McGraw: Yeah, Saltzer and Schroeder. It’s like we forgot all that stuff. It’s ridiculous.
Pearce: Yes, it’s the same way. I look at something like virtualization, and we talked about it 10 years ago like it was a shiny new thing. Well, you know, you go back to Popek and Goldberg in 1967. It’s not new. And we keep repeating things we’ve done before. We’re repeating our problems with unmanaged languages and memory and IoT. We’re repeating the things we learned from mainframe to decentralize back to mainframe with the Cloud. We’re repeating the things, like multi-tenancy, that we were dealing with in the ’50s, ’60s, and ’70s.
McGraw: Yes, so it’s going to—
Pearce: Every generation is repeating the mistakes of their forebears.
McGraw: Yup. That’s right. So I think that’s where the science kind of research can help in a sense that we might be able to cite some stuff and remember the past a little more effectively than we’re just running around being totally hands-on all the time.
Pearce: Yes, and I think a structured teaching of the past and the past of security and of architectures would be critical, because all too often we teach the way things are and sort of this path of how they got there that skips everything that doesn’t fit that tidy narrative. And we miss so much along the way.
McGraw: Mm-hmm. Good. That was pretty good. That was even under two minutes, so congratulations on that. Now kind of a strange question. So you transitioned your gender, which gives you a really interesting perspective on sexism in computer security, I think.
Pearce: It does.
McGraw: So I’m really interested to know what your experience is there and what your thoughts are and what we should do to improve things.
Pearce: It’s a hard one because I’ve definitely seen things that most people don’t have the honor of seeing both sides of. And even more so, most of the time, people who have not known my history don’t give. Which means I don’t get the transphobia and the strangeness around that. But having seen both sides, it is fascinating. I can’t explain how nice it was in hindsight to go somewhere like DEF CON and be invisible. You know, wherever I go now, everyone’s like, “Who’s that woman? Who is she recruiting for? What is she—”
McGraw: Right. What’s a marketing person doing in the room?
Pearce: “Who’s she with?” So there’s that. But there’s even more subtle stuff, you know. I’ve had the same customer, beforehand, was all like, “You’re not aggressive enough. You need to push your opinion more and let us know what you think and not let us talk over you.” And then, you know, I go back six, seven months later, having transitioned gender, and suddenly I’m getting in the way of people, I need to let them do the job, and why am I being so obstructive?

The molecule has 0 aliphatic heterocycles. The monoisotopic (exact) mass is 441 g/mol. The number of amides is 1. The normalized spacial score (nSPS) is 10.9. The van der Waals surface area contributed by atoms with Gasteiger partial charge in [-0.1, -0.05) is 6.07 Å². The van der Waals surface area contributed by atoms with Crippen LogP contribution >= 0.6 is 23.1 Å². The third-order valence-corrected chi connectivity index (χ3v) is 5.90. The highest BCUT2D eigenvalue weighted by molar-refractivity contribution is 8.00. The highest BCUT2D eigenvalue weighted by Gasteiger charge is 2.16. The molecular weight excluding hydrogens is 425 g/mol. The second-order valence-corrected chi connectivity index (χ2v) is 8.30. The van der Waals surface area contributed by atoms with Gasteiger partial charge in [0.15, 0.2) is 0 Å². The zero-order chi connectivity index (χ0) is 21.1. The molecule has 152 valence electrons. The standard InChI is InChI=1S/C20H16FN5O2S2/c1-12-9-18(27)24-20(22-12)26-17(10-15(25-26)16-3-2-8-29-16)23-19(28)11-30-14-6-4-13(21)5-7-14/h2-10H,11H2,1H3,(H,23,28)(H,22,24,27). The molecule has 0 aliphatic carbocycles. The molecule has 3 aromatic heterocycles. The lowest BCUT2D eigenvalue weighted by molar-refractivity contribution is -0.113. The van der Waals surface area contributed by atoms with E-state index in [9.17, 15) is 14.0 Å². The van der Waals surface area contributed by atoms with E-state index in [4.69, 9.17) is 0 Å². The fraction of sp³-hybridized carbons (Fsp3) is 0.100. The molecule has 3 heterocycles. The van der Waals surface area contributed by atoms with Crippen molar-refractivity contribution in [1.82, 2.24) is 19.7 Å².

McGraw: That is just astounding. I knew you would have things like that, so yeah.
Pearce: And more than that, because I have seen both sides, I can tell both sides that, you know, women are not imagining it when they tell you these things.
McGraw: Yeah, right. Because you’ve experienced it firsthand.
Pearce: That all said, I haven’t—you know, I didn’t grow up and get a lot of the problems around that that happened to girls early on. For me it was considered natural to be interested in computers or building things or breaking things.
McGraw: Right, so you weren’t discouraged institutionally, which I think we do and you’ve talked about in some of your previous interviews.
Pearce: Yeah, and so that’s one of the reasons that I am very actively visible. It’s also one of the reasons that, except when it’s relevant, I don’t mention being transgender, because most of the time women, and men, need to see a woman up there hitting with the best of them, doing what needs to be done, and showing them that you can get that respect, and that’s hard. I mean, as alluded to, I did get a lot of that, that weirdness. The first time I spoke at Black Hat, I got the “Who are you? Are you a recruiter? Are you...” or all that, and I’m like, “I’m a speaker.” And they’re like, “Oh, what are you speaking on?” And I tell them.
McGraw: And it would blow their mind.
Pearce: And they look at me blankly. And then one person explained my own talk to me.
McGraw: What did you do about that?